Mom, Baby, and Earth Friendly Products
Many products today (both edible and inedible) are manufactured with chemicals or altered natural ingredients that harm both our bodies and the environment. While one product choice of one person will not impact either greatly it is the additive and cumulative effects we should consider. It is safe to say you will not drop dead nor develop a deadly chronic disease if you eat a candy bar containing ingredients like red 3 or yellow 6 and your baby will probably be just fine crawling on those colorful foam alphabet mats. This section is for those concerned about what happens if you eat that as well as other processed foods daily in place of real, nutritious, food? And what about your baby wearing conventional disposable diapers, teething on plastic rings, drinking warmed liquids from plastic bottles, and crawling on foam mats? Day in and day out these choices affect our bodies in subtle ways that accumulate over time into those chronic diseases and weakened bodies we so readily accepted as a normal part of aging (aka decades of toxin accumulation and malnutrition). Environmentally, when we create or throw out these products – where does the waste go? Both the byproducts and the end products. Recycling is a step in the right direction but also far from ideal – different waste is generated in breaking down of these products. (see Toxin Toxout for more information).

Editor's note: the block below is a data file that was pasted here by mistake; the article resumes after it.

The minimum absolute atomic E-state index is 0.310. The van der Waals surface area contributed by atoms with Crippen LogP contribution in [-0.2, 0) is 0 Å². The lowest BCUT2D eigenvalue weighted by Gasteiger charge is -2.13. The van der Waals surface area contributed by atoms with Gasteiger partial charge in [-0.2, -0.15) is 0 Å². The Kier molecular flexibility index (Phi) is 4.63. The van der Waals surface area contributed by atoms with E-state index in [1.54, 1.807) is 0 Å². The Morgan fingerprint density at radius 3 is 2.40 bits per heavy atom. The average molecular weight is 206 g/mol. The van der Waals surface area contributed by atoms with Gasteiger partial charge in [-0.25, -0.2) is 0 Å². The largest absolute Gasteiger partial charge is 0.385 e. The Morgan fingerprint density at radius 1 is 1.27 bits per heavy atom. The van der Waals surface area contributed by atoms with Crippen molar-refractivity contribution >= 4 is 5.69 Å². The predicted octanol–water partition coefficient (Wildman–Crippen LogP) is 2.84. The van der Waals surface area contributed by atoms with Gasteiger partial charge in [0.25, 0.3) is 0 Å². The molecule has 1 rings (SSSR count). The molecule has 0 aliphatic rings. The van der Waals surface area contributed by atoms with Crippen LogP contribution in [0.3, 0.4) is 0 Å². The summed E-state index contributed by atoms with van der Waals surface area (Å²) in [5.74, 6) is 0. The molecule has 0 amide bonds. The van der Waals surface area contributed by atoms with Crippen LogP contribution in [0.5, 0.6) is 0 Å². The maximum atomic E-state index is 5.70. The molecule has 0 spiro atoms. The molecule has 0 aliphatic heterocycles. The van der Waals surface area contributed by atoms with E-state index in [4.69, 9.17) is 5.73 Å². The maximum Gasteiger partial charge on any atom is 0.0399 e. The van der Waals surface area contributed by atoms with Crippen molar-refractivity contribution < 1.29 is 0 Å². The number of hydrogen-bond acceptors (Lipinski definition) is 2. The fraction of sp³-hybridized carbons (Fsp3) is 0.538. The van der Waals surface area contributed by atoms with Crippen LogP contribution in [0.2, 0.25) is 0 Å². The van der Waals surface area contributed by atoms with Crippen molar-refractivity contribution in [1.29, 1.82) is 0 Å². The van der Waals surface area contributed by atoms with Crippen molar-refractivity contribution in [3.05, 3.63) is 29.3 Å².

All food products are covered under “Nutrition to Grow a Baby” and “Food Facts”. This section is for nonedible products only. The chart below is a sampling of chemicals that affect us the most, how they affect us, where they are found, and an example of a natural alternative. There are many natural alternatives and my focus is not on finding them all, instead, I’m providing links to those who took on that task. I myself refer to them in my ongoing quest to live greener and post on my Facebook page
and/or Instagram any noteworthy finds.
Additional information about synthetic fabrics such as polyester and nylon:
Safer baby products:
Laundry product safety and alternatives:
All things organic and fair trade:
Columbia University Article on BPA and Asthma
Columbia University Article on BPA and Obesity
Dr Christopher Bray Blog on BPA
Journal of American Society of Nephrology
Wellnessmama (she includes links to research documents such as ncbi abstracts)